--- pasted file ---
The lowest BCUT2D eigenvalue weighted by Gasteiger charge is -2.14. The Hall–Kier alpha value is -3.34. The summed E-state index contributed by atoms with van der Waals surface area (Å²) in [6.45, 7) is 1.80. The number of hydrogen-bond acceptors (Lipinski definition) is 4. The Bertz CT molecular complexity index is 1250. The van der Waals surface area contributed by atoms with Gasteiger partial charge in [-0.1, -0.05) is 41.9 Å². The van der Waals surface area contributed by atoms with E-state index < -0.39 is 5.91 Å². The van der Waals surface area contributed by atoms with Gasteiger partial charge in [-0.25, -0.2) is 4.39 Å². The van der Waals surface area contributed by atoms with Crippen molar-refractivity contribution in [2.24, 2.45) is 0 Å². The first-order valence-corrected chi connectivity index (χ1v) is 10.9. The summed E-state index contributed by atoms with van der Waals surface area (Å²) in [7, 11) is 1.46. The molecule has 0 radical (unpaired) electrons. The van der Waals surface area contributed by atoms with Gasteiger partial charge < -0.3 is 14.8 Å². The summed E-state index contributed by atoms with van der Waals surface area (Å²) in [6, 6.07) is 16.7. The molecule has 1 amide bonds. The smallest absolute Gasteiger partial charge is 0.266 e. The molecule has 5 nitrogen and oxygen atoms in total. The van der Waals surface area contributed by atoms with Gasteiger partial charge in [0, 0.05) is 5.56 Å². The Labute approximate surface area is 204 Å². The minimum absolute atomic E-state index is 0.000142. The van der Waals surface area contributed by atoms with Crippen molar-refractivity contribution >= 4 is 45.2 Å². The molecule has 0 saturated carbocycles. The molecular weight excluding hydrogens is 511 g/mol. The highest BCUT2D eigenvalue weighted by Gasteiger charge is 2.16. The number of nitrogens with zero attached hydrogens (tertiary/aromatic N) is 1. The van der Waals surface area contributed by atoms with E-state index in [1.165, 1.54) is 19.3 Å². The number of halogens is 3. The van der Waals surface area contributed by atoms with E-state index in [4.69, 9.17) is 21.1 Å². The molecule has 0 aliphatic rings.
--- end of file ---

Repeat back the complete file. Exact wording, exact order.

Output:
The lowest BCUT2D eigenvalue weighted by Gasteiger charge is -2.14. The Hall–Kier alpha value is -3.34. The summed E-state index contributed by atoms with van der Waals surface area (Å²) in [6.45, 7) is 1.80. The number of hydrogen-bond acceptors (Lipinski definition) is 4. The Bertz CT molecular complexity index is 1250. The van der Waals surface area contributed by atoms with Gasteiger partial charge in [-0.1, -0.05) is 41.9 Å². The van der Waals surface area contributed by atoms with E-state index < -0.39 is 5.91 Å². The van der Waals surface area contributed by atoms with Gasteiger partial charge in [-0.25, -0.2) is 4.39 Å². The van der Waals surface area contributed by atoms with Crippen molar-refractivity contribution in [2.24, 2.45) is 0 Å². The first-order valence-corrected chi connectivity index (χ1v) is 10.9. The summed E-state index contributed by atoms with van der Waals surface area (Å²) in [7, 11) is 1.46. The molecule has 0 radical (unpaired) electrons. The van der Waals surface area contributed by atoms with Gasteiger partial charge < -0.3 is 14.8 Å². The summed E-state index contributed by atoms with van der Waals surface area (Å²) in [6, 6.07) is 16.7. The molecule has 1 amide bonds. The smallest absolute Gasteiger partial charge is 0.266 e. The molecule has 5 nitrogen and oxygen atoms in total. The van der Waals surface area contributed by atoms with Gasteiger partial charge in [0, 0.05) is 5.56 Å². The Labute approximate surface area is 204 Å². The minimum absolute atomic E-state index is 0.000142. The van der Waals surface area contributed by atoms with Crippen molar-refractivity contribution >= 4 is 45.2 Å². The molecule has 0 saturated carbocycles. The molecular weight excluding hydrogens is 511 g/mol. The highest BCUT2D eigenvalue weighted by Gasteiger charge is 2.16. The number of nitrogens with zero attached hydrogens (tertiary/aromatic N) is 1. The van der Waals surface area contributed by atoms with E-state index in [1.165, 1.54) is 19.3 Å². The number of halogens is 3. The van der Waals surface area contributed by atoms with E-state index in [4.69, 9.17) is 21.1 Å². The molecule has 0 aliphatic rings.